1 in 10 children in Ireland are living in poverty.

The next budget is our chance to reduce child poverty in Ireland.

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Child poverty is not inevitable. There are measures we can take to reduce child poverty and help families who are struggling.

There are over 100,000 children in Ireland living in consistent poverty and that simply isn’t right. Children are going to bed or school hungry. One third of parents going are into debt just to be able to send their child back to school. We can do better. We need political leadership and real transformation in Ireland to free children from poverty once and for all.

The Budget is the last chance for this Government to do something to free families trapped in poverty. It should mark the beginning of what needs to be a long-term, concerted effort by our political leaders to end child poverty at the scale we have now. This Budget, and subsequent budgets, should be focused on ensuring that our children have access to basic healthcare, the opportunity to participate in society, free primary education and fundamentals like a hot nutritious meal every day. Our Budget 2020 Recommendations highlight some of the ways this Government can deliver these.

We have identified 6 key policies which would help reduce child poverty in Ireland. Read More →

We are also calling on the Government to have a National Action Plan to end child poverty. Budget 2020 needs to be the beginning of a long term, concerted effort by Government to end child poverty.


It’s time to tackle child poverty.

In 1919, the first democratically elected Irish parliament declared a republic and said it would be judged by its ability to do right by its children. Today 1 in 10 children in Ireland are living in poverty. We are working with a range or organisation who work with children to end child poverty together.


Take Action

We have identified 6 policies to reduce child poverty in the next budget.

Please take one minute to email your TD and the Ministers responsible for the budget to ask them to put ending child poverty first.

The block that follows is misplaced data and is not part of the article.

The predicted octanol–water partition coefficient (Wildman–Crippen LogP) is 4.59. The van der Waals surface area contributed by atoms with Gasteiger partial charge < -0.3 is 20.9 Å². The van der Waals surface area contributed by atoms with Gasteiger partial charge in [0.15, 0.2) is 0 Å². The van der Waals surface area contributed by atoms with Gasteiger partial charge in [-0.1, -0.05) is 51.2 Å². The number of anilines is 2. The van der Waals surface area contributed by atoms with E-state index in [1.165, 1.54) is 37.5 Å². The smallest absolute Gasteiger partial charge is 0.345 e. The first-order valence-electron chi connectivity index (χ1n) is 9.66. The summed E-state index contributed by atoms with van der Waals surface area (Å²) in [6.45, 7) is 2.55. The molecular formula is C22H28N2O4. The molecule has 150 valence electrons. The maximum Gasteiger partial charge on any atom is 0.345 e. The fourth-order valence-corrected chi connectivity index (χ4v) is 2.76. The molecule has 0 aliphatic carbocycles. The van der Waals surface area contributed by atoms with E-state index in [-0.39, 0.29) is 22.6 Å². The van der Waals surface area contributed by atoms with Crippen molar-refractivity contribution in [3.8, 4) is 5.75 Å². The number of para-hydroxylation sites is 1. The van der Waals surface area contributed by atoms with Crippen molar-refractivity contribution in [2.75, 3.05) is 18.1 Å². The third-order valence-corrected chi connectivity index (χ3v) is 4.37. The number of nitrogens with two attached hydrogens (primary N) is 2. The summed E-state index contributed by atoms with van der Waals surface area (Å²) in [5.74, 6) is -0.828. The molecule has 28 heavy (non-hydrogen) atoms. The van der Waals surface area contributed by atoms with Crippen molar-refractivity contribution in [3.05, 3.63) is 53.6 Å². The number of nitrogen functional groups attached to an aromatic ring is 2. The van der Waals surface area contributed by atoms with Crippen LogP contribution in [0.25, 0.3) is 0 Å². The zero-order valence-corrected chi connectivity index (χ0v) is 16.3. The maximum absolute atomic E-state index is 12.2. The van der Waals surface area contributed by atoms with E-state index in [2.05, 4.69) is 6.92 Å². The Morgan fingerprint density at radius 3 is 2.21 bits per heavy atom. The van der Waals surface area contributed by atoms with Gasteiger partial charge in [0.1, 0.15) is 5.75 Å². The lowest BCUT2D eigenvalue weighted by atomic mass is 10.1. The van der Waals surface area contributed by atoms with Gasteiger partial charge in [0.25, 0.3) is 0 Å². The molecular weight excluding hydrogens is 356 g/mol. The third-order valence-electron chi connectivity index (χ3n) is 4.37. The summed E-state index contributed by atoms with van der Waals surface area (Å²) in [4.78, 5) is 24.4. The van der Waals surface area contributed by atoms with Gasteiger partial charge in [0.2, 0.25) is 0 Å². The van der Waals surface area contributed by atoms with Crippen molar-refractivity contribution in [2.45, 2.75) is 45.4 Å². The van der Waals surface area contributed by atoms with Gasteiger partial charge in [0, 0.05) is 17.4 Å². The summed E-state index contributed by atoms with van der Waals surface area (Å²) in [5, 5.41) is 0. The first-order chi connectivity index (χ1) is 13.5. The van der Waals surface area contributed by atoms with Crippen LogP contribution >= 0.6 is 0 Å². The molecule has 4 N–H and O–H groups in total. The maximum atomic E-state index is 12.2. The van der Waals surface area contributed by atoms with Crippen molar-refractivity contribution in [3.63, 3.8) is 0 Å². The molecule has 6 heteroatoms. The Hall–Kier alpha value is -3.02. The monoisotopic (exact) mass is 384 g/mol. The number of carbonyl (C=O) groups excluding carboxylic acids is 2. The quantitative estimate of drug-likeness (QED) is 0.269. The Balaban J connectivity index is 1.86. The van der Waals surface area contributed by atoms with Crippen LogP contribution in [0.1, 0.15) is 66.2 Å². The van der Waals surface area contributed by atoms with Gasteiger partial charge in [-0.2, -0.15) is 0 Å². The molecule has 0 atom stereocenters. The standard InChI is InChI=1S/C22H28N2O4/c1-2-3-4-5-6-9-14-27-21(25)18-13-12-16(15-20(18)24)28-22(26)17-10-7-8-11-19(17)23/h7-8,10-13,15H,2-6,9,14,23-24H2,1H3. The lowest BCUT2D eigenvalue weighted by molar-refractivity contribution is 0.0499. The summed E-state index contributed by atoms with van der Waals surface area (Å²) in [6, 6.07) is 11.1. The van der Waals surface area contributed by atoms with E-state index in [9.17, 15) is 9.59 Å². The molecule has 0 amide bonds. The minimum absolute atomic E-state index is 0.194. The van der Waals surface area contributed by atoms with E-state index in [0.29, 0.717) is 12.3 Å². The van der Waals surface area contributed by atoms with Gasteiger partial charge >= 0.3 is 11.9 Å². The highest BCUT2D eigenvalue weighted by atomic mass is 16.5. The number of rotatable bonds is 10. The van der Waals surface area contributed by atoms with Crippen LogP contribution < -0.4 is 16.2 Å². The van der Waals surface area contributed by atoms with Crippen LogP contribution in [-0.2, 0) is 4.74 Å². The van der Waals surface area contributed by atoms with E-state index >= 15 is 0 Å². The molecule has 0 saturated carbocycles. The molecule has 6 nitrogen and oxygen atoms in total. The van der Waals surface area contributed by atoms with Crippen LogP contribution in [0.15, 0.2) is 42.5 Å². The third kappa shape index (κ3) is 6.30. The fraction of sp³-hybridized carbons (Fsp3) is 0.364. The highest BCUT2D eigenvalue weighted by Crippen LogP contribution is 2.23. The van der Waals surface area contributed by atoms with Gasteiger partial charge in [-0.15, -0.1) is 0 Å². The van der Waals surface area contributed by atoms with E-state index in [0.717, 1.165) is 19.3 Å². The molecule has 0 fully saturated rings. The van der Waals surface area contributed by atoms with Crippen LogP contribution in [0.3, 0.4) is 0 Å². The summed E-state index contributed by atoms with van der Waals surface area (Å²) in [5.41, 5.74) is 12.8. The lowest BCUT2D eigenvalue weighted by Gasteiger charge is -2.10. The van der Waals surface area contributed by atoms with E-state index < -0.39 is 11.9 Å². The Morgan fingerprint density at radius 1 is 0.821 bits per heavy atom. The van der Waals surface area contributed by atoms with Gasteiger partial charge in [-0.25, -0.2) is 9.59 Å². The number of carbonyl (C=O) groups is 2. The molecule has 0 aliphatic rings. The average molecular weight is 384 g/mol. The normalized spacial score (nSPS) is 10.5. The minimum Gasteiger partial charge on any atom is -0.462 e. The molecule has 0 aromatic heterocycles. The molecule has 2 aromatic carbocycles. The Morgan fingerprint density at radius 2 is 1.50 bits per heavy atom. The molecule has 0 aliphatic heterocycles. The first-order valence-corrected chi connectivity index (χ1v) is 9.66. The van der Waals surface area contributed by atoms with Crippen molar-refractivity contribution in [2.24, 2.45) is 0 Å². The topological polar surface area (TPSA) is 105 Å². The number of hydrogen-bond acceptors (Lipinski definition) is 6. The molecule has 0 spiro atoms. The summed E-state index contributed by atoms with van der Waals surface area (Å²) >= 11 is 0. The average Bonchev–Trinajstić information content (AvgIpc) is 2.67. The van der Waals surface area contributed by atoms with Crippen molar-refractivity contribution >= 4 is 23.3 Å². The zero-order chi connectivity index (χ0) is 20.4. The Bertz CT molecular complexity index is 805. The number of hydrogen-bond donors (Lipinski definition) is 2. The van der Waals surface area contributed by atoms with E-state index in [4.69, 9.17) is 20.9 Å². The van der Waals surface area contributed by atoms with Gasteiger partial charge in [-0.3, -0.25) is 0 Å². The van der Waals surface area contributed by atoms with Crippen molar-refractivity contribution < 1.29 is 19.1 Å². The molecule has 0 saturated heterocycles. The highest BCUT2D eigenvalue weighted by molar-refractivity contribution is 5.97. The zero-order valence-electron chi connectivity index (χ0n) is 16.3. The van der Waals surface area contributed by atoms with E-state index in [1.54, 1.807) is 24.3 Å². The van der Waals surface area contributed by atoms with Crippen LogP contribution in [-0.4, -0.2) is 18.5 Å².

One in every four families in poverty do not have a medical card. The income thresholds currently in place have not been reviewed since 2005. That means that lower income working families who are struggling to make ends meet often do not qualify for a medical card which would give them access to basic healthcare for their children. Universal quality healthcare for all should be a key goal for government and by increasing the thresholds, we can begin to close the gap between these families and the healthcare supports they need.
— Tri c i a Ke i lt h y , H e ad of Soc i a l J u s ti c e , S t Vi n c e n t de Pa u l
The long-term vision needs to be one focused on making education truly free for the children in this country. We need a concerted effort to address the rising school costs in both primary and secondary school that are squeezing the opportunities of children to participate fully in education and reach their full potential. Action to address inequality in education does not have to wait. The Government can use Budget 2020 to make a start by making school books free for every child in primary school. This can be done with €20 million, just 0.2% of the Department’s budget.
— S u z a n n e C on nol l y , C h i e f E x e c u ti v e , Ba r n a rdos
To support the children most in need, we also need to see targeted measures in this Budget. One parent families are five times more likely to live in consistent poverty. We know that families with older children also struggle to afford adequate food, clothing and social activities. Our budget recommendations aim to support families to support themselves. We are calling for investment in childcare supports so that families do not lose out in the new National Childcare Scheme. The Social Support Fund we are asking for will mean support for families who are already experiencing deprivation and social exclusion, to prevent any more children falling below the poverty line.”
— Ka r e n Ki e r n a n , D ir e c tor, O n e F a mi l y